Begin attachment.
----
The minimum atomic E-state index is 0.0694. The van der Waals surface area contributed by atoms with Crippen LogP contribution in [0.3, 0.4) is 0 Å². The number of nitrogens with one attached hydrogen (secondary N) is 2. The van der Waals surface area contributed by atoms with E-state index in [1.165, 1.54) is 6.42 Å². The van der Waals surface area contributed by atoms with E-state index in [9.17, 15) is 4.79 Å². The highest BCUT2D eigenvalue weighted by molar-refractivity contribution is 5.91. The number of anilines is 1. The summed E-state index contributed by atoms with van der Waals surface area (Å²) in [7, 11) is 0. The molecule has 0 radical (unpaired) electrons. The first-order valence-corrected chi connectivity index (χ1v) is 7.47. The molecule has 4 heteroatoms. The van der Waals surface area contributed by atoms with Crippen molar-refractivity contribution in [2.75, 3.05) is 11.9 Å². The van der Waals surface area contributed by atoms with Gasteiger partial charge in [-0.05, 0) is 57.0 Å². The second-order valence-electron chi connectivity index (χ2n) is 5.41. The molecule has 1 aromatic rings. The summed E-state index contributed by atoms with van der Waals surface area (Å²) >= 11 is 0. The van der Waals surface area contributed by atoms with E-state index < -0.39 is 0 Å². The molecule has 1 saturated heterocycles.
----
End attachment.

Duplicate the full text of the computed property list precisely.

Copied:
The minimum atomic E-state index is 0.0694. The van der Waals surface area contributed by atoms with Crippen LogP contribution in [0.3, 0.4) is 0 Å². The number of nitrogens with one attached hydrogen (secondary N) is 2. The van der Waals surface area contributed by atoms with E-state index in [1.165, 1.54) is 6.42 Å². The van der Waals surface area contributed by atoms with E-state index in [9.17, 15) is 4.79 Å². The highest BCUT2D eigenvalue weighted by molar-refractivity contribution is 5.91. The number of anilines is 1. The summed E-state index contributed by atoms with van der Waals surface area (Å²) in [7, 11) is 0. The molecule has 0 radical (unpaired) electrons. The first-order valence-corrected chi connectivity index (χ1v) is 7.47. The molecule has 4 heteroatoms. The van der Waals surface area contributed by atoms with Crippen molar-refractivity contribution in [2.75, 3.05) is 11.9 Å². The van der Waals surface area contributed by atoms with Gasteiger partial charge in [-0.05, 0) is 57.0 Å². The second-order valence-electron chi connectivity index (χ2n) is 5.41. The molecule has 1 aromatic rings. The summed E-state index contributed by atoms with van der Waals surface area (Å²) >= 11 is 0. The van der Waals surface area contributed by atoms with E-state index < -0.39 is 0 Å². The molecule has 1 saturated heterocycles.